After you have brushed your teeth on the morning, there is seldom anything better to top it up with than a mouthful of listerine or other popular brand mouthwashes. However, could you imagine that catching on in North Korea? Isn’t that only something for developed countries? Well today as part of our “Made in DPRK” series we are going to explore what might be the first ever variety of North Korean Mouthwash, again obtained readily at the Kwangbok Department Store!The product, titled “Bakhahamsuyak” literally translates to “Mint flavour water medicine”- which is a curious title in Korean language itself. Below, we’ll evaluate the product more, discover why this is and explore the ins and outs!
First of all, why on earth would you call a mouthwash “Water medicine?“- such a term is vague and bizarre. In contrast, in South Korea popular mouthwash brands are not only transcribed into English, but also have their respective names incorporated into Hangeul. North Korea’s politics however, is different. Here, there has been more emphasis on preserving traditional Korean language for political purposes along with a wider disconnect from the west which as a whole has saw less foreign words imported than their southern counterparts. The result is that often in everyday life, North Korean names for new products and things are created by putting together existing Korean terms than relying exclusively on its foreign counterpart name. This means that locally produced mouthwash has effectively been termed “Water Medicine” than to add the English word into the Korean vocabulary.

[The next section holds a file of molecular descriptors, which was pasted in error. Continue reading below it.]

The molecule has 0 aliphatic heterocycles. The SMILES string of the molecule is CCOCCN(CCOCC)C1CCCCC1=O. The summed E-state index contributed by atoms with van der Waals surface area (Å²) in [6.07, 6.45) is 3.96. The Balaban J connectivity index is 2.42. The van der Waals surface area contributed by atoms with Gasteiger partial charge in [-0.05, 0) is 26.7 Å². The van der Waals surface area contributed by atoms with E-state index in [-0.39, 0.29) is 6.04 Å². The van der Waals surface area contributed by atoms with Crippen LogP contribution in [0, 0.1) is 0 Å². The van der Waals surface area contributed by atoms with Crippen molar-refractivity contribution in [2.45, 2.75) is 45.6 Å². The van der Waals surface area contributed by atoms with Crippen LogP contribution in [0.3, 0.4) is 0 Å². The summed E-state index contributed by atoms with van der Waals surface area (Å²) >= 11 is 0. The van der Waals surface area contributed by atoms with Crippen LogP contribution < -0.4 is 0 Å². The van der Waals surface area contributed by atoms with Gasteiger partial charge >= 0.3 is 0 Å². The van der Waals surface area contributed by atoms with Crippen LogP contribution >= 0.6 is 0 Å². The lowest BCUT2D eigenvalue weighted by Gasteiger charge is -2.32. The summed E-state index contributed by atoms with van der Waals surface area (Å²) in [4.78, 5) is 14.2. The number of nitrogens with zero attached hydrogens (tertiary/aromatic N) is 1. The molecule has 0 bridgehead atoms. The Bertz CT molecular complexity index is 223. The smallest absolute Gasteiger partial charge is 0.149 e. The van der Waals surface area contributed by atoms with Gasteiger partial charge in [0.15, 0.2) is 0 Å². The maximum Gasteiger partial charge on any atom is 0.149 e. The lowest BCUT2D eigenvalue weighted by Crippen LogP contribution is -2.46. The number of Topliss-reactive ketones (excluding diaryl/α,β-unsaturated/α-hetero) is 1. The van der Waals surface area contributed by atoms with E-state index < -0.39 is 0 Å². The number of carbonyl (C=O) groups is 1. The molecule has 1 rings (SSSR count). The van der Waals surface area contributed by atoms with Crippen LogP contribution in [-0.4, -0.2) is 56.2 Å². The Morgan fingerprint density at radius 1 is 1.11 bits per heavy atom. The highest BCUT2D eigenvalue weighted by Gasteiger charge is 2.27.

So that explains the name of the product, but what about the details of this North Korean mouthwash? Firstly again the product strives to copy international marketing styles in how it is presented. The product comes in a bottle which reflects a familiarity to international mouthwash products in not only its shape, but its colour too, the liquid coming in a skyblue colour. Not only that, but the creators, representing the DPRK company “Sinbaram” also understood the significance of adding a flavour to the product too. We might go further by noting that the choice of “Mint” is also popular amongst international brands, it represents something cool, strong and refreshing with the design of course to clean one’s mouth and breath. Thus as we have seen frequently throughout our series, there is a good pre-existing knowledge behind the manufacture product.
Now of course, how does it taste like? We had a try. First as a minor note, the lid was not made like international mouthwash brands in having an enlarged size to pose as a mini container for a serving. Instead, the lid as you may note, is akin to the ones used by soft drink and water bottles. On trying it, the mouthwash was less uncomfortable in the mouth than what Listerine would be, the latter of which somewhat “burns” your tongue if being kept in too long. There was a feeling that its flavour was more organic and more authentically mint and was less reliant on artificial flavours. The product worked in removing traces of lunch stuck to the teeth. Afterwards, the fresh taste of the mint lingered considerably and actually in a better way than popular brands do!
So finally, this was a pleasant surprise to try out. This North Korean mouthwash is a product made in the DPRK which actually offers something seemingly better than its well established and resource superior international competitors. Whilst the name makes it a bit bizarre and local-centric, its nevertheless something innovative, organic and strangely enough, refreshing! Who would have thought it! So next time you’re on a North Korean tour you might want to try it out!